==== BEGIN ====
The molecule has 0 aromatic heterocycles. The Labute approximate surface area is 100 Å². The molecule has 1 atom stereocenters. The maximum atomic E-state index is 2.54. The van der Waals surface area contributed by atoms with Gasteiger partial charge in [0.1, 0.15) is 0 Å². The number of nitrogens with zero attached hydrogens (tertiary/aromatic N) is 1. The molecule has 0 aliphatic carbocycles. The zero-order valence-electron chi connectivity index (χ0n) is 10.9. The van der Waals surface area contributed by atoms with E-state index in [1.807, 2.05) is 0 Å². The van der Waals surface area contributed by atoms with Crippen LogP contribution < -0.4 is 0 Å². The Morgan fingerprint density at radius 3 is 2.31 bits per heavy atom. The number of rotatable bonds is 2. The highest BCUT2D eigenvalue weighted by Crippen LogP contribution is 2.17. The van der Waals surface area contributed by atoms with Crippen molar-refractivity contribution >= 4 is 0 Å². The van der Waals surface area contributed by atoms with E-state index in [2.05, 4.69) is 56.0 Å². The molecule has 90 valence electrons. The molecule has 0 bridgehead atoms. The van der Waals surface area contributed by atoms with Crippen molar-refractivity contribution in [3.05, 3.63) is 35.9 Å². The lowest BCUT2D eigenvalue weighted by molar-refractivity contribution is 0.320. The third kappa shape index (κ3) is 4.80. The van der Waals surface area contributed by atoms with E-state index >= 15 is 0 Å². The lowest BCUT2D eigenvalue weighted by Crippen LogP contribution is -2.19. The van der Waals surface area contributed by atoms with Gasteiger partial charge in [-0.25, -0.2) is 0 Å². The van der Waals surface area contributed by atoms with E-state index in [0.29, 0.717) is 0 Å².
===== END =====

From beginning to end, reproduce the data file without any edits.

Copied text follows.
The molecule has 0 aromatic heterocycles. The Labute approximate surface area is 100 Å². The molecule has 1 atom stereocenters. The maximum atomic E-state index is 2.54. The van der Waals surface area contributed by atoms with Gasteiger partial charge in [0.1, 0.15) is 0 Å². The number of nitrogens with zero attached hydrogens (tertiary/aromatic N) is 1. The molecule has 0 aliphatic carbocycles. The zero-order valence-electron chi connectivity index (χ0n) is 10.9. The van der Waals surface area contributed by atoms with E-state index in [1.807, 2.05) is 0 Å². The van der Waals surface area contributed by atoms with Crippen LogP contribution < -0.4 is 0 Å². The Morgan fingerprint density at radius 3 is 2.31 bits per heavy atom. The number of rotatable bonds is 2. The highest BCUT2D eigenvalue weighted by Crippen LogP contribution is 2.17. The van der Waals surface area contributed by atoms with Crippen molar-refractivity contribution >= 4 is 0 Å². The van der Waals surface area contributed by atoms with E-state index in [2.05, 4.69) is 56.0 Å². The molecule has 90 valence electrons. The molecule has 0 bridgehead atoms. The van der Waals surface area contributed by atoms with Crippen molar-refractivity contribution in [3.05, 3.63) is 35.9 Å². The lowest BCUT2D eigenvalue weighted by molar-refractivity contribution is 0.320. The third kappa shape index (κ3) is 4.80. The van der Waals surface area contributed by atoms with E-state index >= 15 is 0 Å². The lowest BCUT2D eigenvalue weighted by Crippen LogP contribution is -2.19. The van der Waals surface area contributed by atoms with Gasteiger partial charge in [-0.25, -0.2) is 0 Å². The van der Waals surface area contributed by atoms with E-state index in [0.29, 0.717) is 0 Å².